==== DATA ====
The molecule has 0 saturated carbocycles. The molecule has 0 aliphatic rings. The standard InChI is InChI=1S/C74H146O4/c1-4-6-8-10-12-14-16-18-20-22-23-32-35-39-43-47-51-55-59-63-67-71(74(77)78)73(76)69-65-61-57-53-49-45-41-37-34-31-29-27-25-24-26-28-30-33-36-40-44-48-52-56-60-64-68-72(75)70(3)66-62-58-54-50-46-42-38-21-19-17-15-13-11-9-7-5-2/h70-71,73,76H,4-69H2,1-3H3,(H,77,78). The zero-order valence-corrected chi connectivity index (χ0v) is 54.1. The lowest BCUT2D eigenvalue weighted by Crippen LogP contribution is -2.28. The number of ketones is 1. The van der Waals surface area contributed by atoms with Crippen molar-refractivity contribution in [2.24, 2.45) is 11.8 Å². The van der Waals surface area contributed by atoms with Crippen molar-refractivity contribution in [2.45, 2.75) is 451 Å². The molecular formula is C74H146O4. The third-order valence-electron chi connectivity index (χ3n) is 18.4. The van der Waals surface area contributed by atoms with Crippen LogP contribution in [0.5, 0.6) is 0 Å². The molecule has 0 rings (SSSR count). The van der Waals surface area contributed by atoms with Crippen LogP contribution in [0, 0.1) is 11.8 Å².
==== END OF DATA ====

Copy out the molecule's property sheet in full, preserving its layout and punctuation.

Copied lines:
The molecule has 0 saturated carbocycles. The molecule has 0 aliphatic rings. The standard InChI is InChI=1S/C74H146O4/c1-4-6-8-10-12-14-16-18-20-22-23-32-35-39-43-47-51-55-59-63-67-71(74(77)78)73(76)69-65-61-57-53-49-45-41-37-34-31-29-27-25-24-26-28-30-33-36-40-44-48-52-56-60-64-68-72(75)70(3)66-62-58-54-50-46-42-38-21-19-17-15-13-11-9-7-5-2/h70-71,73,76H,4-69H2,1-3H3,(H,77,78). The zero-order valence-corrected chi connectivity index (χ0v) is 54.1. The lowest BCUT2D eigenvalue weighted by Crippen LogP contribution is -2.28. The number of ketones is 1. The van der Waals surface area contributed by atoms with Crippen molar-refractivity contribution in [2.24, 2.45) is 11.8 Å². The van der Waals surface area contributed by atoms with Crippen molar-refractivity contribution in [2.45, 2.75) is 451 Å². The molecular formula is C74H146O4. The third-order valence-electron chi connectivity index (χ3n) is 18.4. The van der Waals surface area contributed by atoms with Crippen LogP contribution in [0.5, 0.6) is 0 Å². The molecule has 0 rings (SSSR count). The van der Waals surface area contributed by atoms with Crippen LogP contribution in [0, 0.1) is 11.8 Å².